“Aside from the German scene, getting into camps was difficult. The Hungarians operate on an invite-only basis. I was able to enter only through extreme persistence. I had a friend there and after two years of begging him to let me attend a war camp, he said yes! But his peers didn’t really approve of it, making my experience there a bit lonely. As for Poland and Czech Republic, I just sort of showed up after finding rough directions on where the camps were held. It required some long bus trips, hitchhiking, long treks through muddy forests with heavy bags, and extreme illness. I can’t say the people were welcoming, but the experience I had was very interesting. I would describe most of these gatherings as a place for old friends, so it made it hard for me as an outsider to enter smoothly.”


What is the meaning behind the title of your project?
“I think it is a combination of movies, entertainers such as Buffalo Bill, and literature from Karl May, that catalyzed the “Indianist” movement in Europe. Buffalo Bill was one of the more colorful characters from the real Wild West, who, after serving in the US Army, started a traveling show that went as far as Europe (early 1900’s). Tales of his show lead to book publications about him, and in combination with Karl May’s literature (who wrote books about Native Americans from a German jail cell), he created a romantic notion of North American Indians.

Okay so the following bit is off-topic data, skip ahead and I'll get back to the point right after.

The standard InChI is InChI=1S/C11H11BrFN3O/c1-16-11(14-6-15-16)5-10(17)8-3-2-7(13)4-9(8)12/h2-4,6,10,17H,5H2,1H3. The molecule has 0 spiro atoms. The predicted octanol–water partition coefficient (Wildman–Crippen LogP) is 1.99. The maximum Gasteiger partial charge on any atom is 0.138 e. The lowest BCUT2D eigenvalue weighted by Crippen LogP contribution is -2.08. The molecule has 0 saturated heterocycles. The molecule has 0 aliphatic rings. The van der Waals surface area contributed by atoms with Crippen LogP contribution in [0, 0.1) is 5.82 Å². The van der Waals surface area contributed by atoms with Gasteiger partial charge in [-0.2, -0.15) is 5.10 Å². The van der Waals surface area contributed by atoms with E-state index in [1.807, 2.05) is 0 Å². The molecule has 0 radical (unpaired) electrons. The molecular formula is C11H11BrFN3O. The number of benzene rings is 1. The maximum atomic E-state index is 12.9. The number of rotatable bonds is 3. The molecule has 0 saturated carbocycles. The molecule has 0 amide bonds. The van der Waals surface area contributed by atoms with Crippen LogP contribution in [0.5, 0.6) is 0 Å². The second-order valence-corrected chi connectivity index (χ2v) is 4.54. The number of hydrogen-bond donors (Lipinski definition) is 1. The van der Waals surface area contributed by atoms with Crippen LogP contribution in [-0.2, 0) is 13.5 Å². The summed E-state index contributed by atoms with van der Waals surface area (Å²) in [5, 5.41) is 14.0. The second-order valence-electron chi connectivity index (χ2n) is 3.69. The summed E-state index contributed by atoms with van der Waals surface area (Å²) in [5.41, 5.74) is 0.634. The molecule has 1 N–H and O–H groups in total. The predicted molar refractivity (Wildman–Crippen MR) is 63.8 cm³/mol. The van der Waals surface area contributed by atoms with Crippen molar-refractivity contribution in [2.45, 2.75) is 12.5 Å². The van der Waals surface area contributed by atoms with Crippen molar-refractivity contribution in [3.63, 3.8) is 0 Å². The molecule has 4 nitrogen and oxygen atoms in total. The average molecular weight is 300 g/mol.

“Eastern European Wild West films of course came after this literature and have been painted with the term ‘Red Western’ because they were created under communism. Some popular Red Western films include: Chingachgook: The Great Snake, Lemonade Joe, The Sons of Great Bear, and the famous West German production, Winnetou, which was filmed in Croatia. I believe these films struck a chord during the Eastern Bloc because they had a tendency to portray Native Americans in a similar light to those being oppressed by the totalitarianism of communism. They focused on First Nations Peoples as victims of Americans, allowing the average Eastern European to relate to their struggles. So, by being an Indianist during this time, it was also a way of being sympathetic to North American Indians’ oppression.

“And, also as mentioned above, it was an exotic vision of a far-off land that inspired my subjects to ‘play’ or ‘be’ Indian. Some do re-enact for fun, while others do identify more with really being Native American.”


Why did you choose to incorporate the landscape shots and film stills?